TAFE providing cutting edge training of the future
TAFE Queensland graduates will continue to lead the way in workforce participation according to an exclusive new report by the CSIRO, the first of its type by Australia's most respected research body.
The independent study into the Vocational Education and Training (VET) sector showed the output of VET graduates directly relates with job vacancies, indicating the sector is addressing current skills shortages.
TAFE Queensland CEO Jodi Schmidt said the research showed that TAFE Queensland would continue to play a critical role in building Australia's workforce in the face of digital disruption.
"The VET sector and TAFE Queensland is a key enabler of emerging industries, new technologies and new ways of working, in addition to retraining and upskilling our workforce," Ms Schmidt said.
"The CSIRO report recognised VET providers, particularly TAFE Queensland who has an outstanding reputation for delivering workforce ready graduates.
"The research showed there is an increasing number of higher degree students turning to the VET sector, particularly TAFE Queensland, to acquire the hands-on, practical experience they didn't receive at university."
The report recognised the growing importance of STEM (Science, Technology, Engineering and Mathematics) and digital literacy in the new economy, but stressed the need for strong communication skills and the ability to interact and apply social skills.
The CSIRO research highlighted the agility and adaptability of the VET sector would be increasingly important as technology in the workplace evolves.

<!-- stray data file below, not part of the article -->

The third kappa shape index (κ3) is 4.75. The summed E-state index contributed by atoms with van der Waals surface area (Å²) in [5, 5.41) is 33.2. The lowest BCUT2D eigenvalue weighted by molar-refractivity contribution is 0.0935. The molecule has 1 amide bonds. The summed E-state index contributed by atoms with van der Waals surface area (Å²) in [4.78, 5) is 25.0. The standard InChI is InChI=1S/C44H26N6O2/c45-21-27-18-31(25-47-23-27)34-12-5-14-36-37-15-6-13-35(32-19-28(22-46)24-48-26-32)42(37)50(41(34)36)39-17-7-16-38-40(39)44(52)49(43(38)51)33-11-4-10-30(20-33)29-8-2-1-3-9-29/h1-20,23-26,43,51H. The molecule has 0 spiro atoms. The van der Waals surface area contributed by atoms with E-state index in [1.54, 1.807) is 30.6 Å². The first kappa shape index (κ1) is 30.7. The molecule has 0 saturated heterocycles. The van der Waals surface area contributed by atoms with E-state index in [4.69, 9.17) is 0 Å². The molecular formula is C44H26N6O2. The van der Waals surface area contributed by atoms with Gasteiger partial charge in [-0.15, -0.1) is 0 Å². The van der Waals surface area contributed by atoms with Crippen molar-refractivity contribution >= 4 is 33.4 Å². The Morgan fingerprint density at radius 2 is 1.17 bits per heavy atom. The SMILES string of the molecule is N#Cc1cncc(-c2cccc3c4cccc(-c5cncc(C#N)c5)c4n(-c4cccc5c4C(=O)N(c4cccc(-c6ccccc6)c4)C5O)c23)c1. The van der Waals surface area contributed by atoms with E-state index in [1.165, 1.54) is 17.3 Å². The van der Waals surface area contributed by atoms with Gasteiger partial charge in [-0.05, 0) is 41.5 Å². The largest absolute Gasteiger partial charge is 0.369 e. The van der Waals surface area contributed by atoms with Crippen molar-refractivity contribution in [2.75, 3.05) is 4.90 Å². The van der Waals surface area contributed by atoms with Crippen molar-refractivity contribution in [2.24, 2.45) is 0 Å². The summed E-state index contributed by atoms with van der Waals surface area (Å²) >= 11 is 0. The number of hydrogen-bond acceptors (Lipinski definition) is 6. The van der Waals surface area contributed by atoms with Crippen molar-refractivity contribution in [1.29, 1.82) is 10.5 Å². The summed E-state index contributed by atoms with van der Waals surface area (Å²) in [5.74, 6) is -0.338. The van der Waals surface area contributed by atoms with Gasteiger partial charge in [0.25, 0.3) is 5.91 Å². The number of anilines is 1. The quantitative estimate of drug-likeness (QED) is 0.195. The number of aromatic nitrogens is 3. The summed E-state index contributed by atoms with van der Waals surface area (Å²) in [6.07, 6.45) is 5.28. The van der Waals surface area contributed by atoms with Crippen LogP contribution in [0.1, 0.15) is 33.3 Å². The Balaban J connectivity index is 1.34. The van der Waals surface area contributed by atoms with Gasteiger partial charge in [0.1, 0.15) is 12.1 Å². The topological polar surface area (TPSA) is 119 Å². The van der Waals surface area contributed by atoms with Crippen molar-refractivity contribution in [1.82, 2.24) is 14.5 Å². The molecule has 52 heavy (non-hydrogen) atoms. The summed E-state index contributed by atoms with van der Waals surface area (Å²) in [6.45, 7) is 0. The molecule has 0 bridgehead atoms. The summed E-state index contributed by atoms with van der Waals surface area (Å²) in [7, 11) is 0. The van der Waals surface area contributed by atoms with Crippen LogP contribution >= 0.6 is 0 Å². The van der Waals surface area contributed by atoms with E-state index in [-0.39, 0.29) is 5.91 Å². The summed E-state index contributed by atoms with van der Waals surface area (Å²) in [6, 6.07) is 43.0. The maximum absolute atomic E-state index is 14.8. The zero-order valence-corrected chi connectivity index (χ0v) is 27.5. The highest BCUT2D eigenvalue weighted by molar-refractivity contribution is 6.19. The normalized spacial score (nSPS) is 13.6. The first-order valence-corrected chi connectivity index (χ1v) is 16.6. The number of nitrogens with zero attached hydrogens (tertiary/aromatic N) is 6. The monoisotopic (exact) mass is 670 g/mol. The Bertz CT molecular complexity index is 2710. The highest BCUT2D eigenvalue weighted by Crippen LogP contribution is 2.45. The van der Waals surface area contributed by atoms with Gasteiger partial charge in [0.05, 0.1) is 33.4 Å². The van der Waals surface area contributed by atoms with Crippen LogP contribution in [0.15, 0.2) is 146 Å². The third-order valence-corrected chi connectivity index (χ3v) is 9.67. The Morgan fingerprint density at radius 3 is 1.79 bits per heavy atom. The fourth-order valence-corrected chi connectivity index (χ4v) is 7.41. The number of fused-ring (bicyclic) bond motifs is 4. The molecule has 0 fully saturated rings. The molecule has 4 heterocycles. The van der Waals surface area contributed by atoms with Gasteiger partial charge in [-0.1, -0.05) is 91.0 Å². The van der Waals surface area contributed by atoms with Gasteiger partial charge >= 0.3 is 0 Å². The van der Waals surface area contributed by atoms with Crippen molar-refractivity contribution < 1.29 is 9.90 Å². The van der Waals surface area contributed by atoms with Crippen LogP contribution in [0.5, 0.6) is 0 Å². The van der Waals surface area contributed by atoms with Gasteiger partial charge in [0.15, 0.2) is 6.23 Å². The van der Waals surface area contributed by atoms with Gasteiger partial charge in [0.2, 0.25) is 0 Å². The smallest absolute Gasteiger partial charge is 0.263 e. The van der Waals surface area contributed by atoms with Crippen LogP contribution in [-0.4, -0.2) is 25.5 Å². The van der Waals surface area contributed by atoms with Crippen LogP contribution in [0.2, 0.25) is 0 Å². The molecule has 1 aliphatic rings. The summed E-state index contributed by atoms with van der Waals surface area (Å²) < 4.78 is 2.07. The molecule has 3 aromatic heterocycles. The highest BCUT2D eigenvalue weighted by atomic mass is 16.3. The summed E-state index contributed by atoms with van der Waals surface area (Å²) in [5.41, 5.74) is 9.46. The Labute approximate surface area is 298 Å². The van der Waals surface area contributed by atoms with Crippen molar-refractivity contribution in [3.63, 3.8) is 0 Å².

"We know the world is changing forever. We're making sure students have the ability to adapt," Ms Schmidt said.
"Research from the Foundation for Young Australians indicated that 70 per cent of young people currently enter the workforce in jobs that will be radically affected by automation.
"The rapid advancement in technology means today's learners will need to continually update and improve their skill sets and TAFE Queensland is perfectly placed to provide tomorrow's workforce with this agility through lifelong learning and retraining."
The research also found digital technology has significantly changed the way many courses are delivered.
"When used well, digital technology can provide a richer learning environment for students," Ms Schmidt said.
"The report also showed face-to-face teaching will remain very important in the VET sector to ensure the focus remains on the practical skills employers want."
Ms Schmidt said face-to-face and peer supported learning was vital in building the interpersonal skills that are highly valued by employers.
"You can't get this from online learning, no matter how good the technology," Ms Schmidt said.
"At TAFE Queensland our teachers are industry experts who pride themselves on their links to industry partners and their ability to give students the type of hands-on education they need to make them job ready.
"The report by the CSIRO not only identified our success in this area but also gave us a great roadmap to plot our way forward as technology plays an ever increasing role in the way we train our workforce."
A full copy of the report is available from the Research Papers section of tafeqld.edu.au